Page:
Course Topic/Dates/Assignments:
Week #  /   Topics

1 (Week)
Chapter 1:
The Systems Development Environment
Chapter 2: The Origins of Software
Chapter 3: Managing the Information Systems Project

2

Chapter 4: Identifying and Selecting Systems Development Projects
Chapter 5: Initiating and Planning Systems Development Projects

3
Chapter 6: Determining System Requirements
Chapter 7: Structuring System Process Requirements

4
Chapter 8:
Structuring System Data Requirements
Midterm Examination

5
Chapter 9: Designing Databases
Chapter 10: Designing Forms And Reports

6
Chapter 11: Designing Interfaces and Dialogues
Chapter 12: Designing Distributed and Internet Systems

7
Chapter 13:
 System implementation
Chapter 14: Maintaining Information Systems 

8
Final Exam
Final Project

Academic Honesty:
As a learning community, the University upholds the highest standards of academic integrity in all its academic activities, by faculty, staff, administrators and students. Academic integrity involves much more than respecting intellectual property rights. It lies at the heart of learning, creativity, and the core values of the University. Those who learn, teach, write, publish, present, or exhibit creative works are advised to familiarize themselves with the requirements of academic integrity and make every effort to avoid possible offenses against it, knowingly or unknowingly. Park University 2011-2012 Graduate Catalog Page 21

Plagiarism:

Plagiarism is the appropriation of another person's ideas, interpretation, words (even a few), data, statements, illustration or creative work and their presentation as one's own. An offense against plagiarism constitutes a serious academic misconduct.  Although offenses against academic integrity can manifest themselves in various ways, the most common forms of offenses are plagiarism and cheating. Plagiarism goes beyond the copying of an entire article. It may include, but is not limited to: copying a section of an article or a chapter from a book, reproduction of an art work, illustration, cartoon, photograph and the like and passing them off as one's own. Copying from the Internet is no less serious an offense than copying from a book or printed article, even when the material is not copyrighted.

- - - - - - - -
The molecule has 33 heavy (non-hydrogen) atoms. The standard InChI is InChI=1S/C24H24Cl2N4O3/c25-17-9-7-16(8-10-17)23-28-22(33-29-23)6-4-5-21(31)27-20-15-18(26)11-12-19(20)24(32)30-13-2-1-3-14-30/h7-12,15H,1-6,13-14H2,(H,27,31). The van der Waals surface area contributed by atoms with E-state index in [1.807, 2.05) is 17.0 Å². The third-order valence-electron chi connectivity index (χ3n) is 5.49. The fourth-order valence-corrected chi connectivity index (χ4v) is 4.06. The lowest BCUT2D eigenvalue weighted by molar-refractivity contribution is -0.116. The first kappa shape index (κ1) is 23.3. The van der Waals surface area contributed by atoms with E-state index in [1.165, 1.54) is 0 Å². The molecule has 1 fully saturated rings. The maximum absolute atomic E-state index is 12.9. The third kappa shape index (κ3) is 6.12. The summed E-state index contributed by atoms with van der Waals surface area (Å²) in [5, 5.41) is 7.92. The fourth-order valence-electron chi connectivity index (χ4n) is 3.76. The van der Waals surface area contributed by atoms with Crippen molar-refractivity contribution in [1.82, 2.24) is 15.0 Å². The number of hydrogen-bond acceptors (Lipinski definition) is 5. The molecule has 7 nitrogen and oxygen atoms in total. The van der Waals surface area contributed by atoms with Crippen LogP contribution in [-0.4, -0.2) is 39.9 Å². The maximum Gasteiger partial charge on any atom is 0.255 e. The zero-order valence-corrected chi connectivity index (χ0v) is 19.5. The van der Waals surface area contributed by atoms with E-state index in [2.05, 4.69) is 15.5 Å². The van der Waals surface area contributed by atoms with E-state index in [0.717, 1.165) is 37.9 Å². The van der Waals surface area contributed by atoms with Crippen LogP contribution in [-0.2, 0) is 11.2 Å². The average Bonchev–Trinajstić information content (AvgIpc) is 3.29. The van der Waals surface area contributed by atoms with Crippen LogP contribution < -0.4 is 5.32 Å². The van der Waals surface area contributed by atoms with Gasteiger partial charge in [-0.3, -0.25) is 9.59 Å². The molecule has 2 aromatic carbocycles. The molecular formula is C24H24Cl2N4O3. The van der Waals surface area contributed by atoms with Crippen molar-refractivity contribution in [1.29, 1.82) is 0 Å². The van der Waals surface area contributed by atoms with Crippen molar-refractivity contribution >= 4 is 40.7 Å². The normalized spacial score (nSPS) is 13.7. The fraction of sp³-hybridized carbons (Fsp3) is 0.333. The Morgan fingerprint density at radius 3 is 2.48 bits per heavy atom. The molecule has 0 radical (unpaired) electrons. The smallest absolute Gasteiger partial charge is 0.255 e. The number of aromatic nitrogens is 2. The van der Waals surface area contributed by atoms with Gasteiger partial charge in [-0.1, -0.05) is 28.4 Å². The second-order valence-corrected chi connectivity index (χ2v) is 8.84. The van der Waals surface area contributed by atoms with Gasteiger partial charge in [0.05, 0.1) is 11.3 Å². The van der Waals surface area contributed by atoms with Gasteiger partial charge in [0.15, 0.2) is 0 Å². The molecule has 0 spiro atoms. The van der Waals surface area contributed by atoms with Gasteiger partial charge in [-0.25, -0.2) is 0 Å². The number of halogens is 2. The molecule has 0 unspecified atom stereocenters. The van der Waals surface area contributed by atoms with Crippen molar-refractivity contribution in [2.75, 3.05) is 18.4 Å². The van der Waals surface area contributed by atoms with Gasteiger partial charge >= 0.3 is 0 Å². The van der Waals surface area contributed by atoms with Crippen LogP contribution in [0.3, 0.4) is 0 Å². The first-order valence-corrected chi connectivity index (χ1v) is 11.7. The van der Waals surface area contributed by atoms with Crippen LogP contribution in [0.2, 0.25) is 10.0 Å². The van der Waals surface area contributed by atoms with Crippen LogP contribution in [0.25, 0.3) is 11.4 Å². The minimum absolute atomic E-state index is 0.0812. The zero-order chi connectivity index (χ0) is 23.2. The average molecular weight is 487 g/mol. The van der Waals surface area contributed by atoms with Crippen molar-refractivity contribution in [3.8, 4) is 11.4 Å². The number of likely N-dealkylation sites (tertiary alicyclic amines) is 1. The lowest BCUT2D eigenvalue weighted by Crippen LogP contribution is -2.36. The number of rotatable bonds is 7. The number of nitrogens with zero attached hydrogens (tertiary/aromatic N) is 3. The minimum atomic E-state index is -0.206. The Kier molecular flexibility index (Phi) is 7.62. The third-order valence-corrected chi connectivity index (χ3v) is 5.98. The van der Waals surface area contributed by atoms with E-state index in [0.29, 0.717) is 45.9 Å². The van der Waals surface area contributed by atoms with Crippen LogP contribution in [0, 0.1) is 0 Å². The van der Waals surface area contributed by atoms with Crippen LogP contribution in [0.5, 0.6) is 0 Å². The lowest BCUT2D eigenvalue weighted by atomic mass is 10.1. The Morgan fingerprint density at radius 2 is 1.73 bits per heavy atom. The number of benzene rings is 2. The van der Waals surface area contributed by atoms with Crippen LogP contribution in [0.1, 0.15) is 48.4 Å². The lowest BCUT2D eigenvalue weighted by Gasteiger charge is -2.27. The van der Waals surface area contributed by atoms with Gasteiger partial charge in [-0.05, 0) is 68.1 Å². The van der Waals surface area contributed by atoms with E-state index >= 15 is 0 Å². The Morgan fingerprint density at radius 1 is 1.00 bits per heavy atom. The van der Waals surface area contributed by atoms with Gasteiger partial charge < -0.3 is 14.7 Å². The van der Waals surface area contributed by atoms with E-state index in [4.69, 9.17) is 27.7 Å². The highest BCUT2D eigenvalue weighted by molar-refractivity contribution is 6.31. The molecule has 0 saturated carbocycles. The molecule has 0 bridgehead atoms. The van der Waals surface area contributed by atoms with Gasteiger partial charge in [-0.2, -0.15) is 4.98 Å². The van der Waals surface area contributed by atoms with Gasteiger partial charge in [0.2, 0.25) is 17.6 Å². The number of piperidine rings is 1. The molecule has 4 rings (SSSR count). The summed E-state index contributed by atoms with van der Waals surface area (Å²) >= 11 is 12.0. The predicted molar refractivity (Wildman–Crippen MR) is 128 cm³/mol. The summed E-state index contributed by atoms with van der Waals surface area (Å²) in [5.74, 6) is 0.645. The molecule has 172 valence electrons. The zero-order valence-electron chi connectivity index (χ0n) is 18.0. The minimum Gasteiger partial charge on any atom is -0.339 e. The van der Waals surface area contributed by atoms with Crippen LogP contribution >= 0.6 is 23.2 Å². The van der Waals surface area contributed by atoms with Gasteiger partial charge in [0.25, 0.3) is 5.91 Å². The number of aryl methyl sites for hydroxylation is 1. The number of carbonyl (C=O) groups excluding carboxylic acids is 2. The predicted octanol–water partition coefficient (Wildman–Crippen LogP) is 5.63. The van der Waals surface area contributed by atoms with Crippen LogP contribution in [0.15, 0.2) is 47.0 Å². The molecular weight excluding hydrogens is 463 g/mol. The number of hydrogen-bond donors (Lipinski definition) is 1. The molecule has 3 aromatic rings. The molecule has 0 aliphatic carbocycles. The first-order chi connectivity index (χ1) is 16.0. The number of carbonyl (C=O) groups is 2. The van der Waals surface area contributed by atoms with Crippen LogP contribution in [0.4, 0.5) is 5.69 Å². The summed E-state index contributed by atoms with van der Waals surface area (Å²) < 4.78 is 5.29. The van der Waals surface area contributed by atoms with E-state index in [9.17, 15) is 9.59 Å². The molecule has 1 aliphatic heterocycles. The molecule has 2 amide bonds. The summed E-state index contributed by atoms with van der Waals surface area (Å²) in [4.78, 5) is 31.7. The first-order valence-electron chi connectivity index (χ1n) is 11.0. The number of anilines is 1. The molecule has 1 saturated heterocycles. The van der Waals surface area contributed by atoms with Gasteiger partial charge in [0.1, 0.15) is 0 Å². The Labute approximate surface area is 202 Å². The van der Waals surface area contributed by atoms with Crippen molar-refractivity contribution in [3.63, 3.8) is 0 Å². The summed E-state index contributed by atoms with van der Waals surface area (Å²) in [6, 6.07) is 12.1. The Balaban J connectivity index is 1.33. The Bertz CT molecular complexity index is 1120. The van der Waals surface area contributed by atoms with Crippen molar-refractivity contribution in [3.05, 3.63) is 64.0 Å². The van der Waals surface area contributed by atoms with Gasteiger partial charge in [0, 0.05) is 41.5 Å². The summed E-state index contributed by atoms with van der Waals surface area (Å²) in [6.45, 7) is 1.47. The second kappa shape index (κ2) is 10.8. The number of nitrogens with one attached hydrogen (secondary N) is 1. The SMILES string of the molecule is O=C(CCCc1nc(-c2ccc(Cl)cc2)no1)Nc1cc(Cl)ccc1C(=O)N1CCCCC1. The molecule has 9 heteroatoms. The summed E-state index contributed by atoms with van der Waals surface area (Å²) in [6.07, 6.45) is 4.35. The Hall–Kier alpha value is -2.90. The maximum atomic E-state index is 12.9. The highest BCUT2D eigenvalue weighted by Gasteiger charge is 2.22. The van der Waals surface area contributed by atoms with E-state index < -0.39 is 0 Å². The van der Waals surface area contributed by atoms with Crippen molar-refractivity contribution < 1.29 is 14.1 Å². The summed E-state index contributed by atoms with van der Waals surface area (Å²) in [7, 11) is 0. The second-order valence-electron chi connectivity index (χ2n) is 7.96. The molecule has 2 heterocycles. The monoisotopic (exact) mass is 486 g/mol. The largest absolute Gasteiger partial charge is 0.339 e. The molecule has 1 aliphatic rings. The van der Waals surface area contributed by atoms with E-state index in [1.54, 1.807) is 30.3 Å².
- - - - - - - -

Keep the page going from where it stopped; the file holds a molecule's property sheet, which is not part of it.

Plagiarism also includes borrowing ideas and phrases from, or paraphrasing, someone else's work, published or unpublished, without acknowledging and documenting the source. Acknowledging and documenting the source of an idea or phrase, at the point where it is utilized, is necessary even when the idea or phrase is taken from a speech or conversation with another person.

Park University 2011-2012 Graduate Catalog Page 21


Carefully review the quote regarding Academic Honesty found in the Graduate Catalog. (pages 21 - 24 in the 2011-2012 Catalog).

In this course, a first violation will incur a minimum sanction of a zero (0) for the associated assignment(s). A second violation by the same student will result in a minimum sanction of a final grade of 'F' for the course.